MUSCLE PROBLEMS IN EQUINE ATHLETES: MAKING THE MOST OF NUTRITION
Kentucky Equine Research Exclusive Nutrition Partner to Saracen Horse Feeds
Muscle pain and impaired performance that occurs during or after exercise is known as exertional myopathy and more commonly as tying-up. In the context of athletic horses, any myopathy has the potential to derail performance, either temporarily or permanently. Some myopathies are so severe that, when left unaddressed, horses are unable to be used for any athletic endeavour, even casual riding.
The most common diagnosed myopathies are sporadic and recurrent exertional rhabdomyolysis, polysaccharide storage myopathy, and myofibrillar myopathy. Thoughtful management strategies, including careful attention to nutrition and exercise requirements, relieve clinical signs of disease entirely in some horses, allowing them to perform comfortably.
Recurrent exertional rhabdomyolysis (RER) is an abnormality in muscle contraction brought about by excitement and exercise. Two forms of RER have been documented, sporadic and recurrent. Horses that experience an occasional episode of RER are diagnosed with the sporadic form, whereas horses with frequent episodes have the recurrent form. While horses of racing breeds, such as Thoroughbreds and Standardbreds, are primarily affected, other horses may be. Because Thoroughbreds are often repurposed after a racing career, it is not unusual for sport-horse Thoroughbreds to be affected.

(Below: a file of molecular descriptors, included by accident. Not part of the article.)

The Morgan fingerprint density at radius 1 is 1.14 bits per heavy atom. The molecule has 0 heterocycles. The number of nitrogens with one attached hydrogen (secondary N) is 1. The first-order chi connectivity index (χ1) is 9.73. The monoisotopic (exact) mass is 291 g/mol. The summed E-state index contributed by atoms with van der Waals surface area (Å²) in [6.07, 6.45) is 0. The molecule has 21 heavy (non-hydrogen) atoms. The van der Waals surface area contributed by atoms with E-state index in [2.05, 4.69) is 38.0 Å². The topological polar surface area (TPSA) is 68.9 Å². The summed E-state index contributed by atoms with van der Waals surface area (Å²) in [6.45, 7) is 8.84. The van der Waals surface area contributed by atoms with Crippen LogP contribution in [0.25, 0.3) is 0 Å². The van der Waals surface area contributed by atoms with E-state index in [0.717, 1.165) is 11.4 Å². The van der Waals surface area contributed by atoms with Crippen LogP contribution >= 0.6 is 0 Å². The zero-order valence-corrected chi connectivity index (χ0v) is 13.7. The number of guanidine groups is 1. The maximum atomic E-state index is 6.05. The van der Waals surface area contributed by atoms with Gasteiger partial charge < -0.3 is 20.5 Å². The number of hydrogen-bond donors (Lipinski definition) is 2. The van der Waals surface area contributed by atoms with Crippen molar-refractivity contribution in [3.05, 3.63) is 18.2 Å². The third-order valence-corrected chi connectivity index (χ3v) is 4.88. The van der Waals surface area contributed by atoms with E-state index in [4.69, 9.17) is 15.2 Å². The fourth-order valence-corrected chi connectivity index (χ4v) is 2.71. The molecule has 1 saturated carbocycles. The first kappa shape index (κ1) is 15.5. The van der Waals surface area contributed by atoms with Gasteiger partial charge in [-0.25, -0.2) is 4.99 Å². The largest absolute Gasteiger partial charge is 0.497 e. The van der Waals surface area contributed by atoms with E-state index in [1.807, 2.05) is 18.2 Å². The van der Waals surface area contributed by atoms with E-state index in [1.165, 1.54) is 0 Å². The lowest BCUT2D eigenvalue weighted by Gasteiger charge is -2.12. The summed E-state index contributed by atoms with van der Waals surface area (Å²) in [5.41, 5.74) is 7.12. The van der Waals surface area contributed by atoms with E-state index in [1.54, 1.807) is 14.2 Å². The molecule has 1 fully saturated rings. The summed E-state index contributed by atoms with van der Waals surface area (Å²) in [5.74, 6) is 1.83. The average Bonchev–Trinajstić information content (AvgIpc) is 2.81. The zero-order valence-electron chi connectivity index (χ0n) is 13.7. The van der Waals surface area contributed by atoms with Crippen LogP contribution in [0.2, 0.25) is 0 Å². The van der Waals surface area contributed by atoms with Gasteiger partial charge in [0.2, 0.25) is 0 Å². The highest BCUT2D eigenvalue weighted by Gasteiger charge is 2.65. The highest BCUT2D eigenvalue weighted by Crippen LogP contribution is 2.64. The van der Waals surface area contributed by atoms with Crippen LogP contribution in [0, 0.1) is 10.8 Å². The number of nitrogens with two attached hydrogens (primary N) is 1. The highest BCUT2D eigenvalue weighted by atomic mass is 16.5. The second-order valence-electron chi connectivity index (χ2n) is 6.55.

RER is characterized by classic tying-up signs: muscle stiffness and pain, muscle tremors, reluctance to move, shortened hind limb stride, anxiety, and elevated heart rate or respiratory rate after exercise. To confirm a diagnosis of RER, a blood sample and muscle biopsy should be collected. Two enzymes, creatine kinase (CK) and aspartate transaminase (AST), are released into the bloodstream within hours of muscle damage. If circulating levels of these two enzymes are markedly increased, which can be determined through simple blood tests, RER can be validated. Muscle biopsy is useful in determining which form of RER a horse might have.
Polysaccharide storage myopathy (PSSM) is characterized by an overabundance of abnormal glycogen in skeletal muscle as observed on biopsy. Affected horses are able to use glycogen to fuel muscular effort just as normal horses do. However, PSSM horses pull glucose from the bloodstream and deposit it into muscle tissue more quickly than normal horses, thereby creating a surplus. Two types of PSSM are observed, PSSM1 and PSSM2, but horses are generally managed the same.